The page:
The fifth and final season of Taxi came out on DVD a couple of weeks ago, and the good news is that although the fourth season DVD was brutally cut (completely ruining an episode based around Billy Joel’s song “Vienna Waits”), the new set eases up a bit. One musical sequence appears to have been cut, but two important musical scenes are intact: a musical number to Irving Berlin’s “Cheek To Cheek” from an episode called “Elaine and the Monk” (where Elaine… falls in love with a monk. It’s a good episode, but they were really stretching for ideas by this time), and a Stevie Wonder sequence at the end of the episode “Jim’s Inheritance.” The latter scene, where Jim gets a tape as the last gift from his dead father — along with several million dollars — is a good example of how to use pop music in a TV episode: the choice of music says something about the character, something unexpected about his father, provides a sense of resolution to their relationship, and allows another downbeat episode to have a moderately hopeful ending.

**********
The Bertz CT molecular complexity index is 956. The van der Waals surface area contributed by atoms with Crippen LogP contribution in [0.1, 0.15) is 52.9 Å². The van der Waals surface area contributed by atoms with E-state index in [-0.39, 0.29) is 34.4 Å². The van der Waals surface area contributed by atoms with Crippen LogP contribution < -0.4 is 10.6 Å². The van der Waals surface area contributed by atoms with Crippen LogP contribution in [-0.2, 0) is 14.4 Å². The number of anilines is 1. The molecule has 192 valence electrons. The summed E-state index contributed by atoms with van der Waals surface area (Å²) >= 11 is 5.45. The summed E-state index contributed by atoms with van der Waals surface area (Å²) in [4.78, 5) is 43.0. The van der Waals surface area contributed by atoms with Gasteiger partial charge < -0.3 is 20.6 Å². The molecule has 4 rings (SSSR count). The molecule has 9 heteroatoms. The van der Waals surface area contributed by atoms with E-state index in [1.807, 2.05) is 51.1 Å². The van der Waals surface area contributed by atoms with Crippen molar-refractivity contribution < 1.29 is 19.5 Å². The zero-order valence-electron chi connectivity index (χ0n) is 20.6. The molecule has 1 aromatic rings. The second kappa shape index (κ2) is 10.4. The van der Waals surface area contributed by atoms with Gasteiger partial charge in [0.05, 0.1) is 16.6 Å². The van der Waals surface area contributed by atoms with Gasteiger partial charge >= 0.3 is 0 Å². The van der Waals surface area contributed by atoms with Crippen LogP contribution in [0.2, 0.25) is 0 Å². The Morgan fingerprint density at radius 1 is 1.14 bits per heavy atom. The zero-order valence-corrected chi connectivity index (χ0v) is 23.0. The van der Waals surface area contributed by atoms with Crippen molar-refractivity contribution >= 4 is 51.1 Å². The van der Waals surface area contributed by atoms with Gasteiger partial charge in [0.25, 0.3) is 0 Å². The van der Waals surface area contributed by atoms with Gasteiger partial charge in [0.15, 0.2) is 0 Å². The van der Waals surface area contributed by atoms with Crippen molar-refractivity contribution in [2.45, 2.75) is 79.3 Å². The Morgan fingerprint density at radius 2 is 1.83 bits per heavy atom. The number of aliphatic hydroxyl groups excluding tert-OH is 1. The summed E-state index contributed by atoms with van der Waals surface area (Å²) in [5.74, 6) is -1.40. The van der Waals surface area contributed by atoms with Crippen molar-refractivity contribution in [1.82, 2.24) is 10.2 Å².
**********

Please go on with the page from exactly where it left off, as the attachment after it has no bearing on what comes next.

It’s also fun to look through the final two seasons of Taxi and see how much other shows have borrowed from it; because creator James L. Brooks and writer-producer Sam Simon went on to do The Simpsons, while Cheers was created by producers Glen and Les Charles and director James Burrows (their absence was a reason why the fifth season of Taxi is a little weak overall), the show’s DNA is all over almost every “smart” comedy produced from the mid-’80s onward.
The other interesting thing about the ’70s/’80s type of sitcom is how many bittersweet or outright sad moments there were. (One late episode of Taxi ends with Alex crying; no jokes, no message, just tears.) I’ve gone over this before, but because most TV drama wasn’t very serious or character-based up through the early ’80s, the genuinely dramatic moments tended to occur on half-hour comedies. As one-hour drama has become more dramatic, the pressure has increased on comedies to provide a contrast by being funny all the way through, but that’s one reason why you don’t always get the wild mix of styles and shifts of mood that you might get on even a lesser ’80s sitcom.